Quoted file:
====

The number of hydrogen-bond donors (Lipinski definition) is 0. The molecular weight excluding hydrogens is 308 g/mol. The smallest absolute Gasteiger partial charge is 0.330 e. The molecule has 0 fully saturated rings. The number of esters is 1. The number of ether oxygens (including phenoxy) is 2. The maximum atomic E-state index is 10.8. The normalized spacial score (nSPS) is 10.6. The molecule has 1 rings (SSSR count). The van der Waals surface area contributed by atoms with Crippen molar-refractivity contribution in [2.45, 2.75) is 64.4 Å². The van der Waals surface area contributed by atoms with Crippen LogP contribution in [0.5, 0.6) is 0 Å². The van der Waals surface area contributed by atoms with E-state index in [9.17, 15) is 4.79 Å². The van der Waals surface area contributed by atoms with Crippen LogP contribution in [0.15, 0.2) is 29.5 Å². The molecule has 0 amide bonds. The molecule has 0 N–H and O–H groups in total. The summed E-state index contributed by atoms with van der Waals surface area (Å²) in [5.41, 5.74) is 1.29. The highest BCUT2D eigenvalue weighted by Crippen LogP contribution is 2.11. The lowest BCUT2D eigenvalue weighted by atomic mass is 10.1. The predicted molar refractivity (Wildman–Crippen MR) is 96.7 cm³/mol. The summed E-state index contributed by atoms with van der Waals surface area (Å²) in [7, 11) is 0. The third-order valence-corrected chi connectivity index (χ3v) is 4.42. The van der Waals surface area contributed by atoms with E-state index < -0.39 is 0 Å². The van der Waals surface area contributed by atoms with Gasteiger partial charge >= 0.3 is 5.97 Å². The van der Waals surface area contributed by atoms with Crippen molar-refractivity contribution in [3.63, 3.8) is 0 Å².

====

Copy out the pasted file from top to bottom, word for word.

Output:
The number of hydrogen-bond donors (Lipinski definition) is 0. The molecular weight excluding hydrogens is 308 g/mol. The smallest absolute Gasteiger partial charge is 0.330 e. The molecule has 0 fully saturated rings. The number of esters is 1. The number of ether oxygens (including phenoxy) is 2. The maximum atomic E-state index is 10.8. The normalized spacial score (nSPS) is 10.6. The molecule has 1 rings (SSSR count). The van der Waals surface area contributed by atoms with Crippen molar-refractivity contribution in [2.45, 2.75) is 64.4 Å². The van der Waals surface area contributed by atoms with Crippen LogP contribution in [0.5, 0.6) is 0 Å². The van der Waals surface area contributed by atoms with E-state index in [9.17, 15) is 4.79 Å². The van der Waals surface area contributed by atoms with Crippen LogP contribution in [0.15, 0.2) is 29.5 Å². The molecule has 0 amide bonds. The molecule has 0 N–H and O–H groups in total. The summed E-state index contributed by atoms with van der Waals surface area (Å²) in [5.41, 5.74) is 1.29. The highest BCUT2D eigenvalue weighted by Crippen LogP contribution is 2.11. The lowest BCUT2D eigenvalue weighted by atomic mass is 10.1. The predicted molar refractivity (Wildman–Crippen MR) is 96.7 cm³/mol. The summed E-state index contributed by atoms with van der Waals surface area (Å²) in [7, 11) is 0. The third-order valence-corrected chi connectivity index (χ3v) is 4.42. The van der Waals surface area contributed by atoms with E-state index < -0.39 is 0 Å². The van der Waals surface area contributed by atoms with Gasteiger partial charge >= 0.3 is 5.97 Å². The van der Waals surface area contributed by atoms with Crippen molar-refractivity contribution in [3.63, 3.8) is 0 Å².